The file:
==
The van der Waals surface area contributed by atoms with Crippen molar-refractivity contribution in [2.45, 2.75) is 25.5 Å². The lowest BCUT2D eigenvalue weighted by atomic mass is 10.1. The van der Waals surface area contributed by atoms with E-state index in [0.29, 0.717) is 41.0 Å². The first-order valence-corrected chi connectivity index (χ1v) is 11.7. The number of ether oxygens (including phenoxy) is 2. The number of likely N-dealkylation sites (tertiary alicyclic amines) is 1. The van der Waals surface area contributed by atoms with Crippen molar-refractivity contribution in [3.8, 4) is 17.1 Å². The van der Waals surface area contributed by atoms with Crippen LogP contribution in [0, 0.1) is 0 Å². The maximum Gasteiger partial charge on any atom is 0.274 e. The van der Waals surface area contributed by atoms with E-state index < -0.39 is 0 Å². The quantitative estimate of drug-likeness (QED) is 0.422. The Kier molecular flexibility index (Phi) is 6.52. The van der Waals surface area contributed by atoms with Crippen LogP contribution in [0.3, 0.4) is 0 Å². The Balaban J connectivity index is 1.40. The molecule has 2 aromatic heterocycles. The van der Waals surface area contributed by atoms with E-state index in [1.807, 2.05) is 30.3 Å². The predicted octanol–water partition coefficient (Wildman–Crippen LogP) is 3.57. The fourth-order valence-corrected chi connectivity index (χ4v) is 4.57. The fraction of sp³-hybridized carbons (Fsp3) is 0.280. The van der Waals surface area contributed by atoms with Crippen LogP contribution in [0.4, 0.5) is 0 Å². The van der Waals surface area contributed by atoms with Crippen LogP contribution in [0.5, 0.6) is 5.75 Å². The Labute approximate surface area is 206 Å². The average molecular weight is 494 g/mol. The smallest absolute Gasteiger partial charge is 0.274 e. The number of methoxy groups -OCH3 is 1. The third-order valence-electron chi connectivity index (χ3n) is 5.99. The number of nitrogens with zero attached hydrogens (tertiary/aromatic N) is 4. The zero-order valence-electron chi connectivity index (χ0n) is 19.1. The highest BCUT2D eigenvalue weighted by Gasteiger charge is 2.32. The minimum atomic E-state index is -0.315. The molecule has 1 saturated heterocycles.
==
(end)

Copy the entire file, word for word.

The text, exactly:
The van der Waals surface area contributed by atoms with Crippen molar-refractivity contribution in [2.45, 2.75) is 25.5 Å². The lowest BCUT2D eigenvalue weighted by atomic mass is 10.1. The van der Waals surface area contributed by atoms with E-state index in [0.29, 0.717) is 41.0 Å². The first-order valence-corrected chi connectivity index (χ1v) is 11.7. The number of ether oxygens (including phenoxy) is 2. The number of likely N-dealkylation sites (tertiary alicyclic amines) is 1. The van der Waals surface area contributed by atoms with Crippen molar-refractivity contribution in [3.8, 4) is 17.1 Å². The van der Waals surface area contributed by atoms with Crippen LogP contribution in [0, 0.1) is 0 Å². The maximum Gasteiger partial charge on any atom is 0.274 e. The van der Waals surface area contributed by atoms with E-state index < -0.39 is 0 Å². The quantitative estimate of drug-likeness (QED) is 0.422. The Kier molecular flexibility index (Phi) is 6.52. The van der Waals surface area contributed by atoms with Crippen LogP contribution in [0.3, 0.4) is 0 Å². The Balaban J connectivity index is 1.40. The molecule has 2 aromatic heterocycles. The van der Waals surface area contributed by atoms with E-state index in [1.807, 2.05) is 30.3 Å². The predicted octanol–water partition coefficient (Wildman–Crippen LogP) is 3.57. The fourth-order valence-corrected chi connectivity index (χ4v) is 4.57. The fraction of sp³-hybridized carbons (Fsp3) is 0.280. The van der Waals surface area contributed by atoms with Crippen LogP contribution in [0.4, 0.5) is 0 Å². The van der Waals surface area contributed by atoms with Crippen LogP contribution in [0.5, 0.6) is 5.75 Å². The Labute approximate surface area is 206 Å². The average molecular weight is 494 g/mol. The smallest absolute Gasteiger partial charge is 0.274 e. The number of methoxy groups -OCH3 is 1. The third-order valence-electron chi connectivity index (χ3n) is 5.99. The number of nitrogens with zero attached hydrogens (tertiary/aromatic N) is 4. The zero-order valence-electron chi connectivity index (χ0n) is 19.1. The highest BCUT2D eigenvalue weighted by Gasteiger charge is 2.32. The minimum atomic E-state index is -0.315. The molecule has 1 saturated heterocycles.